Although presently home to a parking lot, this was the location of one of the largest and most opulent hotels in the region. The structure was not built as a hotel initially, but rather as a medical clinic and device maker known as the National Surgical Institute that treated patients and designed medical devices and surgical equipment. The building was completed in 1895 following a deadly 1892 fire that killed 19 patients and destroyed the company's previous headquarters. When complete, this building was home to researchers and physicians who were at the forefront of treatments for congenital deformities and they also created numerous medical devices. Unfortunately, efforts to recoup the considerable construction costs of this building led the company to bankruptcy by the end of the century. The building was converted to a hotel by 1900 and home to the Imperial Hotel between 1900 and 1914. The hotel changed hands during World War I, a time when it housed soldiers as they trained to become gunsmiths and mechanics. When it reopened after the war, the Imperial Hotel housed state legislators, and many of the city and state's most powerful men made deals at its ornate bar. The hotel changed names three times, but the story for each owner was similar. The building's maintenance costs led each of its tenants to financial problems, and the building was demolished in the late 1940s.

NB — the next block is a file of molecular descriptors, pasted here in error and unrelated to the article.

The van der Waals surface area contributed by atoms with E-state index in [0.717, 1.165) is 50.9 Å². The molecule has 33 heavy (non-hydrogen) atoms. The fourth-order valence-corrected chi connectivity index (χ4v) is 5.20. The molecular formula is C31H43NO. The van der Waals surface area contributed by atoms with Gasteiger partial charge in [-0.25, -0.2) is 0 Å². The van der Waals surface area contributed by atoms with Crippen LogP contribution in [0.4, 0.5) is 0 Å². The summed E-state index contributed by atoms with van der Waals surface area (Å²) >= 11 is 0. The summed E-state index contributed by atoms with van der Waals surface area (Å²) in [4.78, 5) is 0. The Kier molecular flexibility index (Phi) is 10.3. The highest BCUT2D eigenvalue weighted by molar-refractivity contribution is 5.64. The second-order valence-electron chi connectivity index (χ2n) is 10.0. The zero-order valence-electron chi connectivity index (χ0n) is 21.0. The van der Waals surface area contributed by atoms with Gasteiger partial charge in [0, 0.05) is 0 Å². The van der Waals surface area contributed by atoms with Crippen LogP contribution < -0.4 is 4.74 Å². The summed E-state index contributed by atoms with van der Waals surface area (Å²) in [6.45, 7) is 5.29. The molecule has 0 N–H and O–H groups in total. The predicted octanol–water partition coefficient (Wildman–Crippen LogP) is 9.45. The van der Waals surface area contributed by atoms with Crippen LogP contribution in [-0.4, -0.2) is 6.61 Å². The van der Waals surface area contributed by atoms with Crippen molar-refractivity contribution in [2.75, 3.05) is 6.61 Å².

The Imperial Hotel, 1904. Photo held by the Library of Congress.
Indianapolis Then and Now: National Surgical Institute / Imperial Hotel http://historicindianapolis.com/indianapolis-then-and-now-national-surgical-institute-imperial-hotel-northwest-corner-of-w-ohio-street-and-capitol-avenue/ accessed 1/22/15